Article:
If state Treasurer Kathleen Brown wins the Democratic nomination for governor, she will become the fourth woman in three consecutive state elections to emerge from a contested Democratic primary with a top-of-the-ticket berth in the general. The state Democratic Party's preference for women as standard bearers began in 1990, when Dianne Feinstein came from behind to defeat then-Atty. Gen. John K. Van de Kamp in the gubernatorial primary. Two years later, she and then-Rep. Barbara Boxer won the Democratic senatorial primaries. If the trend continues, will California's Democratic Party someday become a "Women's Party"?
In part, the Democratic preference for women reflects demographics. Women now account for about 56% of the party's electorate in California, compared with about 53% of the general electorate.
Since 1990, however, gender has been increasingly seen as a voting cue. Polls taken during that year's gubernatorial race indicated that Democratic women were far more likely than their male counterparts to prefer a gubernatorial candidate of their own sex. The percentage of California voters who told The Times Poll they agreed with the statement that "it is time we had a woman governor" rose from 40% in 1990 to 52% this year. Among Democrats, 62% agreed (compared with 35% of the Republicans).
Numbers like these have boosted women's issues to the top of the state party's agenda. They also help to explain why Brown has managed to retain a consistent lead in the polls.
But demographics alone cannot account for the "feminization" of the California Democratic Party. Today's political culture has given women clout.
Traditionally, to be a politician was to be male. The stereotype evoked images of an "old boys' network" tainted by special-interest money. In 1992, an anti-incumbent backlash helped Democratic women candidates, who outnumbered their GOP counterparts, win a huge number of primary and general elections. This year, cynicism about politics-as-usual and dissatisfaction with the status quo again appear to be electoral themes. Candidates of both major parties are running away from any such association.
The Democratic women candidates are not only "new" but are also perceived as fully capable of playing with the "big boys." Boxer, Feinstein and Brown, for example, are proven fund raisers and know their way around politics and government. They are subjected to the same special-interest pressures that buffet male candidates. But, so far, voters appear more willing to take a chance that women won't as easily succumb to them--up to a point.
As women become more numerous and visible in positions of power, and begin to be perceived as politicians, they could lose that "outsider" appeal. Sen. Feinstein may be experiencing a little of that already. Early polls show her in a surprisingly close race with her likely GOP opponent, Rep. Michael Huffington, a millionaire political novice. After only two years in the harsh Washington spotlight, Feinstein's mantle of change seemingly has frayed, perhaps accelerated by Huffington's media assault.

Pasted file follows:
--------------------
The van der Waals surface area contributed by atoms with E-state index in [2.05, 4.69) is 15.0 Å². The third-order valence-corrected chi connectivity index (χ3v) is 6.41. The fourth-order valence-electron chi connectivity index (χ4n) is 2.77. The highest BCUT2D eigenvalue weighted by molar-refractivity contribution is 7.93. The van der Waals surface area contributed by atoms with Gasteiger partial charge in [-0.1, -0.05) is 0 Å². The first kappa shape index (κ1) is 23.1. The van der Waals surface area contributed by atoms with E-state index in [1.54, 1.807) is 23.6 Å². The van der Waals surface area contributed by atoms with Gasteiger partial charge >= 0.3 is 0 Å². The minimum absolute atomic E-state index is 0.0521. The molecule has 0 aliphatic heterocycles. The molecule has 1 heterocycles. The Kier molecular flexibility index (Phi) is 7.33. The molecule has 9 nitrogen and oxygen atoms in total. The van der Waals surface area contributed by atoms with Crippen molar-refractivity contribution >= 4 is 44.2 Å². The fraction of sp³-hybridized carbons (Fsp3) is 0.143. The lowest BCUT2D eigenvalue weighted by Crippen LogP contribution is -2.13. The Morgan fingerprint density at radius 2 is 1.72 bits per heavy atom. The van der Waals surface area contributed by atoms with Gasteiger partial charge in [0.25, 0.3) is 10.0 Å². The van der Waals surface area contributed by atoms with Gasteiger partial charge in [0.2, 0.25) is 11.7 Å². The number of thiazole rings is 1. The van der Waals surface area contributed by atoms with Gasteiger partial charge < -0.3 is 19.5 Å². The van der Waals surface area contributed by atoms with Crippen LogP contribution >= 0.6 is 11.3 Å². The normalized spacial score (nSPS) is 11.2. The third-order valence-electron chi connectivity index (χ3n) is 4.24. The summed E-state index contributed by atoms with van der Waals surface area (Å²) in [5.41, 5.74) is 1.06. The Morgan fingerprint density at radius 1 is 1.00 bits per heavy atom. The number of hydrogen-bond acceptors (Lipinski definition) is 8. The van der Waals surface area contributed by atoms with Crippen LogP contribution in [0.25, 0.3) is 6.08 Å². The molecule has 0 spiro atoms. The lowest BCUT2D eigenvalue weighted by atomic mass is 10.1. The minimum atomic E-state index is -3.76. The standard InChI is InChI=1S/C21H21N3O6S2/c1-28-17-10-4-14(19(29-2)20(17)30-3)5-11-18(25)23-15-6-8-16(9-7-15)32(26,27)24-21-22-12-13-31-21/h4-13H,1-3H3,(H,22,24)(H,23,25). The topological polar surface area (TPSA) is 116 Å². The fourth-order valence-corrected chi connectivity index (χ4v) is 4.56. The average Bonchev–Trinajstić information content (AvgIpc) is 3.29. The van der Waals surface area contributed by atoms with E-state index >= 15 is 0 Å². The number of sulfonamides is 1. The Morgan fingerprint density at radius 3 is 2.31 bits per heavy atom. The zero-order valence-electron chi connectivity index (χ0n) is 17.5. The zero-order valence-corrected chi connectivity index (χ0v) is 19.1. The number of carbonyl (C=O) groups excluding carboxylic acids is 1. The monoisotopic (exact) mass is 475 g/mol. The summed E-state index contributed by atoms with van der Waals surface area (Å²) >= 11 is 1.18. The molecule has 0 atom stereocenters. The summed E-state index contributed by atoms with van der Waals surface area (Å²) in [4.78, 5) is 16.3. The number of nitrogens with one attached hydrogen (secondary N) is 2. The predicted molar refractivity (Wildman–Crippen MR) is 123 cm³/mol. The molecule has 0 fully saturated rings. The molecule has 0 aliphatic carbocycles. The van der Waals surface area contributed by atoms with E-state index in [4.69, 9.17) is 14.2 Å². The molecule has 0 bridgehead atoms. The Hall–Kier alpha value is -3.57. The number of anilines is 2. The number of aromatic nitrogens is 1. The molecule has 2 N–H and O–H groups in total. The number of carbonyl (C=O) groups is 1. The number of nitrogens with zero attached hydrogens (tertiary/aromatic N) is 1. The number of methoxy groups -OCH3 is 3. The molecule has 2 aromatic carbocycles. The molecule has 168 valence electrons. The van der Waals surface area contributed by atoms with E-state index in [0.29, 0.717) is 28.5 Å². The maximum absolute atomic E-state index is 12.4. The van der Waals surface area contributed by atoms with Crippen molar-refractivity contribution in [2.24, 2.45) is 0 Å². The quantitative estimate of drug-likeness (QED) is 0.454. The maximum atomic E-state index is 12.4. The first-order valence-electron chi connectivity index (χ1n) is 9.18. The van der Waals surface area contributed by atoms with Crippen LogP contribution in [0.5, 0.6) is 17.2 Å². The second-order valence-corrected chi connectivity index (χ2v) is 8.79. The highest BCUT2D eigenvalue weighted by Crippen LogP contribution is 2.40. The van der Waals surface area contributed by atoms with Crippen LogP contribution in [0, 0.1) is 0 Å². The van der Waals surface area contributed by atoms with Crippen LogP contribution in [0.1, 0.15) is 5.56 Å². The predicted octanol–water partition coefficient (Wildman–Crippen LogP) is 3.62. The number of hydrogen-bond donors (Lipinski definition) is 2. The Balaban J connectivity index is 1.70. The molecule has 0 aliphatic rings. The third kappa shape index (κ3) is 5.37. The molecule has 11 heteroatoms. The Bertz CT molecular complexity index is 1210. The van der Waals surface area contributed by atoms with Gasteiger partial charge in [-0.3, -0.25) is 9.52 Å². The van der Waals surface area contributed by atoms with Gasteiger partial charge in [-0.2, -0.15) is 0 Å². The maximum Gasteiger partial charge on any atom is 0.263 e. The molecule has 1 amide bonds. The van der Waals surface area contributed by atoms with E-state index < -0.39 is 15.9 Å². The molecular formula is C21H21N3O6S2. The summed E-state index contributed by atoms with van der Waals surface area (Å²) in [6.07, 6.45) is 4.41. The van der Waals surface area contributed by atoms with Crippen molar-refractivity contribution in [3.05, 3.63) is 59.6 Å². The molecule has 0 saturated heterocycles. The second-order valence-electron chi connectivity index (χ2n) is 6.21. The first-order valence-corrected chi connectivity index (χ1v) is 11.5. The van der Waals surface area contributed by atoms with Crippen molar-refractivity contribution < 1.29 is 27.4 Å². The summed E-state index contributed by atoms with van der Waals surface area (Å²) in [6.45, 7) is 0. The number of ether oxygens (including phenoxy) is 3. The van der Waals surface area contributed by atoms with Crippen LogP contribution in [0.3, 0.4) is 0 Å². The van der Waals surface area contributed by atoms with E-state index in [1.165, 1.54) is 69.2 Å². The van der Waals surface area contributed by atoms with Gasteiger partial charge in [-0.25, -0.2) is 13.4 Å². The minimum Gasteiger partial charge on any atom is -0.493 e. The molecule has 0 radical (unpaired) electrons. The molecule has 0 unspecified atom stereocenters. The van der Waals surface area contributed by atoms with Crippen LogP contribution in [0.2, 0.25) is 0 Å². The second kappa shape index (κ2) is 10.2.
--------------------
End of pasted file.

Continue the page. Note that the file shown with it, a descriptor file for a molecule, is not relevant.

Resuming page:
This developing scenario indicates that although women may continue to win Democratic primaries, by virtue of demographics and gender issues, they may encounter new turbulence in the general election because of the influence of other factors on voter decisions. Feinstein, again, offers an object lesson.
At the start of the 1990 gubernatorial campaign, voters were concerned about "lifestyle" issues--education, the environment and abortion rights--which traditionally favor women candidates. This helped Feinstein through the primary. Then, as the fall campaign got under way, voters' attention turned to a weakening economy and the threat of war in the Persian Gulf, issues that traditionally favor male candidates.
Add to this, partisanship and organization, which usually come into play in a general election. The result: Pete Wilson is governor. Feinstein's gender advantage had eroded.
And two years later, Feinstein and Boxer owed their senatorial victories as much to party affiliation as to gender: George Bush didn't head their ticket.
In California, Republican Party politics may also have helped to move women toward the Democrats. As one disgruntled activist said, "It was a big mistake of the GOP to cede gender politics to the Democrats." The state party's repudiation of abortion rights and the Equal Rights Amendment has alienated younger, more moderate women.
If moderate Republican women continue to lose faith in the GOP and its candidates, what might that mean for the future of California politics? "Polarization," one disaffected activist fears. "Balkanization by gender." Perhaps not. But Republicans may be in danger of atrophy--induced by the "machismo-morphisis" of their party.